CLO Refinancing: Applicable Margin Reset

Collateralized Loan Obligations (CLOs) are arbitrage vehicles. CLO equity has a residual claim to the portfolio’s principal and interest after all liabilities have been paid. A larger difference between what a CLO takes in and what it pays out means better arbitrage for equity investors. Once the non-call period is over, equity investors often choose to refinance to lower interest rates on CLO liabilities. In a world without friction, this task would be easy. In reality, refinancing can cost upwards of $1 million and can take up to three months to complete. Is there a better way to conduct this process?

Why is refinancing important?
Refinancings are the existential right of CLO equity holders. Leveraged loans, CLO collateral, are highly callable and are refinanced frequently by corporate issuers. Once a CLO is out of its non-call period — typically 2 years after issuance — its liabilities can be refinanced as well. If refinancing is successful, equity holders are able to better match assets and liabilities.

Why are improvements needed?
Traditional refinancing requires the retirement of old and issuance of new securities. This is costly, time-consuming and complicated. Investment bankers, legal counsel, and rating agencies are required to conduct the new issue. This can take up to three months and cost upwards of $1 million.

What’s Applicable Margin Reset?
Applicable Margin Reset is a simplified method of refinancing CLO tranches using an online auction process. Rather than refinancing a CLO through a single investment bank, participants are able to submit bids electronically through a multi-dealer process.

Days from Initiation to Settlement:

What’s the difference between AMR and traditional refinancing?
Whereas traditional refinancing requires multiple parties to arrange, rate and issue new securities, AMR only needs an Auction Service Provider and a Trustee to conduct a refinancing. With AMR, the original CUSIPs and deal structure are retained.

*Earlier deals’ timeline may vary

Rating agencies are uninvolved, and minimal legal counsel is required. The new rates on refinanced tranches are determined by the auction rather than a private negotiation by the arranger.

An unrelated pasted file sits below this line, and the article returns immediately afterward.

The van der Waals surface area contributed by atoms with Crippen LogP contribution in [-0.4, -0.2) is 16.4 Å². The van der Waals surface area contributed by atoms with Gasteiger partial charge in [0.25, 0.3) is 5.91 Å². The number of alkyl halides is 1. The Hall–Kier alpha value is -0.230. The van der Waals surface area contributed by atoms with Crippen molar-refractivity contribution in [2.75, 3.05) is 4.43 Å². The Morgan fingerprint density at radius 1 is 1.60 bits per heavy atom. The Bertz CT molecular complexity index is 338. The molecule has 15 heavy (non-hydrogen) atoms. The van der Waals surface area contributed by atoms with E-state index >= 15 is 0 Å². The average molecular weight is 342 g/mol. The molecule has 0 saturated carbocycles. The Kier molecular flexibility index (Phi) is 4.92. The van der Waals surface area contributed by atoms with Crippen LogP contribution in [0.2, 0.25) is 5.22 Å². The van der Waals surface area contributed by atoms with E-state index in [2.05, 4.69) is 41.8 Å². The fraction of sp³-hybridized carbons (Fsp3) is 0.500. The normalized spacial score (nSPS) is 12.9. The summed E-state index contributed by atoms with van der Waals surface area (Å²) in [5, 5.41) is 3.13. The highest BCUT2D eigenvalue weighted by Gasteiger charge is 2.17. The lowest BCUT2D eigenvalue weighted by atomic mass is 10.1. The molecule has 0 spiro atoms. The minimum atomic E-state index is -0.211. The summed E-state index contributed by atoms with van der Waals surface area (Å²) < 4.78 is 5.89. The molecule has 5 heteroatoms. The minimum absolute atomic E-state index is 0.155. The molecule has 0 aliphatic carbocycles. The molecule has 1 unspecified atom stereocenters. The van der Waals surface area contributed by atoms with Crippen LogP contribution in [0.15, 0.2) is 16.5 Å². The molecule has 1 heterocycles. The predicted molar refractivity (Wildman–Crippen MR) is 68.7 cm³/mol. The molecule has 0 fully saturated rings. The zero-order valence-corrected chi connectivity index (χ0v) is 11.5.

How does AMR work?
At issuance, AMR language is embedded in the CLO’s indenture. Once the CLO is out of its non-call period, the majority equity holder or collateral manager can initiate an AMR auction. Auction details are provided to the market, allowing broker-dealers to solicit bids from their clients. At the time of the auction, the bids are ranked from lowest margin to highest. If demand equals or exceeds the size of a tranche, the auction clears at its new lower rate.

Five to nine days later, depending on the indenture, the refinanced securities are transferred to their new owners via mandatory tender without the right to retain through DTC.

What’s the appeal for investors?

When a CLO is refinanced through an investment bank, only a handful of clients are contacted so the deal can be done in the shortest time possible, at the expense of potentially superior refinancing rates. AMR democratizes the market by holding an auction and bringing a wide array of participants to the table by involving multiple dealer secondary desks. Equity investors benefit from the reduced cost of AMR compared to traditional refinancing, which results in higher optionality and a higher probability of increased returns. After an AMR auction is completed, valuable data are distributed to the public resulting in a more transparent process for all.

How has the market reacted?
With any innovation, there was initial skepticism; many incumbents trust “the way it has always been done.” Recently, however, AMR has piqued the interest of CLO managers like Columbia Threadneedle, Crescent Capital Group, East West Investment Management, HalseyPoint Asset Management, Neuberger Berman, Seix Investment Advisors, TCW Asset Management and Trimaran Advisors, all of which have issued deals with AMR in the last two years. As of September 2020, nine deals with over $4 billion* of AUM have been issued with the AMR feature. There are 15 broker-dealers* signed-up on the auction platform. The first ever auction received more than $1 billion in orders and was three times oversubscribed. The inaugural AMR auction received much positive attention, setting the expectation that the investor base will continue to grow for future auctions.

*As of July 16, 2021, $6.4 Bn of AUM has been issued with the AMR feature and 17 broker-dealers are on the platform.